Welcoming offers wider opportunities for migrants and refugees to enter destination countries safely and legally. This calls for a concrete commitment to increase and simplify the process for granting humanitarian visas and for reunifying families.
We advocate for the prioritisation of personal safety over “national security”. Our services are geared toward offering migrants, asylum seekers and refugees a fair access to basic services.
The fundamental dignity of every human person needs to be respected. We strive to find alternative solutions to detention for those who enter a country without authorisation.
Protecting requires defending the rights and dignity of migrants and refugees, independent of their legal status. Defending rights and dignity is an ongoing process to facilitate integration through justice and health care services, and fair access to work, education and housing that allow people to live independently.
It also seeks to eliminate all that hinders integration: illegal and abusive work practices, excessive bureaucracy, inhuman living conditions. All should be guaranteed a minimum basic income, and the opportunity to have a work permit.
Our economies are built on human ingenuity and skills. Migrants, asylum seekers and refugees are a true resource for the communities that welcome them, when their true potential is duly recognised and valued.
Promoting implies safeguarding fundamental human rights as well as empowering migrants to achieve their full potential as human beings for the benefit of all.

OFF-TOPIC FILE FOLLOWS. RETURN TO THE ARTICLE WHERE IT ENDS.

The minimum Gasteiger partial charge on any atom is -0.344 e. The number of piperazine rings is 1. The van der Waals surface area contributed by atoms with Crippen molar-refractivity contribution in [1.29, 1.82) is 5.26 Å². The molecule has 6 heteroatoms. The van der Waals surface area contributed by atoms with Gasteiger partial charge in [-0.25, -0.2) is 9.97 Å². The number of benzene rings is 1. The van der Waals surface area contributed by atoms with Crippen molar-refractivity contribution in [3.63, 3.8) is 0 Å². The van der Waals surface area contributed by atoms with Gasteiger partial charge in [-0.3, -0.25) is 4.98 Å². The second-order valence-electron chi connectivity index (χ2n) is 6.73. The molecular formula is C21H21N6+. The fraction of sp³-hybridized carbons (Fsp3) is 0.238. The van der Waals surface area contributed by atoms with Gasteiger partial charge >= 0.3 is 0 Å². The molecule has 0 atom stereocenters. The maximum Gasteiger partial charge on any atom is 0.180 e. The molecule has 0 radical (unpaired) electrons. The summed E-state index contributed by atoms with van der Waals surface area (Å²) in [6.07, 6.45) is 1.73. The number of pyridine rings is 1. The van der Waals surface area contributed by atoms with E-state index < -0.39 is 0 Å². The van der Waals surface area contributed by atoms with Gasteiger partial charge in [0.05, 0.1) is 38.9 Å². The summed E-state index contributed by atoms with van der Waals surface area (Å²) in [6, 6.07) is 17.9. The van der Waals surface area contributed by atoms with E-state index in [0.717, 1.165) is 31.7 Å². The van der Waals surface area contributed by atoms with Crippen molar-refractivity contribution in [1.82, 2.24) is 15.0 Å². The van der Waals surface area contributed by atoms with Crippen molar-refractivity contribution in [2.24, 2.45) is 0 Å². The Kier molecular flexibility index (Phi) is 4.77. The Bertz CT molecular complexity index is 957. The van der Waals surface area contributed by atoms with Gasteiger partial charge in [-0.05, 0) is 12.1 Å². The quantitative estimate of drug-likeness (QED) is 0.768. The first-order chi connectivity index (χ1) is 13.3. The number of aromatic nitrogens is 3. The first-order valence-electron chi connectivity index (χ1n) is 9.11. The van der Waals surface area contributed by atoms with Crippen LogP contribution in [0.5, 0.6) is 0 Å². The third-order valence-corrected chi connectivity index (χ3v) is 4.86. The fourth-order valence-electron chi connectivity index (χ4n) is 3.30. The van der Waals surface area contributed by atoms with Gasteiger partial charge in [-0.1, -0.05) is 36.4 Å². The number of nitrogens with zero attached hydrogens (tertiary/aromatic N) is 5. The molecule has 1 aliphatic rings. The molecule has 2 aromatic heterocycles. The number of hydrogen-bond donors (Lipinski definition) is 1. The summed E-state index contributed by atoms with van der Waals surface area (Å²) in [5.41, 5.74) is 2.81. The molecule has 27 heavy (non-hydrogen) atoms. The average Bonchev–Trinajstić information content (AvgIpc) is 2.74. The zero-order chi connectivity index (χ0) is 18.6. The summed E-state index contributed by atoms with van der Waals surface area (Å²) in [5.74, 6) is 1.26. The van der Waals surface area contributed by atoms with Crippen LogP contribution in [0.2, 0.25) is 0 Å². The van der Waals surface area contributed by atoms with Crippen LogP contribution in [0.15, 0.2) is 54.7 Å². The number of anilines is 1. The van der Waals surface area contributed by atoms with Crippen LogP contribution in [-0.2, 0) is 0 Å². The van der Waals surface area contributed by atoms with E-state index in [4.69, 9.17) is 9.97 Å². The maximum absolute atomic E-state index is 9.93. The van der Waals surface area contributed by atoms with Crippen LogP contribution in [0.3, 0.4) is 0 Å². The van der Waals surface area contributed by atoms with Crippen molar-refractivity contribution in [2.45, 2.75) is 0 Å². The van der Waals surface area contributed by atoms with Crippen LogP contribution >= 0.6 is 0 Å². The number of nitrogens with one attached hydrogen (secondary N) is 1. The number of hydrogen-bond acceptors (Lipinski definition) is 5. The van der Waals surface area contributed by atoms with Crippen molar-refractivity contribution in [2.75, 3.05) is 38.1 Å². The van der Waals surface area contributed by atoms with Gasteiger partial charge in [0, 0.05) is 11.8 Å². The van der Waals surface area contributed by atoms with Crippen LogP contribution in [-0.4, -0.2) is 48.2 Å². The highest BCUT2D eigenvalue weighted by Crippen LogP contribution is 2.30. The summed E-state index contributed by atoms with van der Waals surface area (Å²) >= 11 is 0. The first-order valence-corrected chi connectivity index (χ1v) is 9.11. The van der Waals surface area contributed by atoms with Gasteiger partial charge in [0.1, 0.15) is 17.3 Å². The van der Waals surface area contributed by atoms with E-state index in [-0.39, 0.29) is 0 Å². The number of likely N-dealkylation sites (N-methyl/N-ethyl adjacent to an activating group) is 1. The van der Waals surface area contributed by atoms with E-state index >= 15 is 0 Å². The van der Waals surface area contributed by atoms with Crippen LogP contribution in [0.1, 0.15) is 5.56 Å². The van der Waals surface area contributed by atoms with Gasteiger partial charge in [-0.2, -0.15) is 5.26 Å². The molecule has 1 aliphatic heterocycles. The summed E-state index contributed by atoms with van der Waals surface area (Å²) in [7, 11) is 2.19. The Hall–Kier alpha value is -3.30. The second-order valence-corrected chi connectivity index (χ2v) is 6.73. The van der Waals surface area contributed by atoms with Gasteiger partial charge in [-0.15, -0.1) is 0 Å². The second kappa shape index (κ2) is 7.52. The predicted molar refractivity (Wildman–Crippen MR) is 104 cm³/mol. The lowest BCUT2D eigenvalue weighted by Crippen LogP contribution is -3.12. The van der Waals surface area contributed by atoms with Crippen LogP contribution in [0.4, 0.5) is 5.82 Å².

It requires the promotion of social inclusion through language instruction and cultural programmes that promote active citizenship. It demands the removal of any barriers to health, education, and employment, because of prejudice, racism or xenophobia.
The family’s integrity must always be promoted by supporting family reunifications – including siblings, grandparents and other extended family – independent of financial constraints.
Integrating is about creating opportunities for intercultural enrichment. Neither ghettoization nor assimilation that suppresses cultural identity are desirable. We must build bridges, not walls. We must enrich our collective memory, not forget our different pasts.
Fostering a culture of encounter teaches us to be more open to the other. In a plural society, diversity is a richness not a threat. Creating opportunities for intercultural exchange eases the process of mutual learning in grassroot communities. An attitude of openness rather than fear, of respect rather than prejudice, will build communities that contribute to the well-being of all.
All this must start in schools, but also in parishes, communities and neighbourhoods. We have much that we already share. We have an exciting journey ahead of us to come to truly reflect the beauty of cultural and religious diversity in a new Malta.
Along the years the Commission assisted Maltese people who emigrated to settle and built their families and futures in migrant countries like Australia, Canada, the UK and the United States. Nowadays the Commission is still a point of reference for those who might choose to return to retire in Malta, or who visit with their children and grandchildren to reconnect with their cultural roots. The Commission keeps contacts with various Maltese cultural organisations in many countries to promote the uniqueness of “Maltese culture” everywhere.
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The Commission has a depository of archives with records of over 30,000 Maltese emigrants dating back to the 1950s and records of immigrants to Malta since 1993. Archives are kept according to the GDPR Regulations and may be consulted for research purposes.
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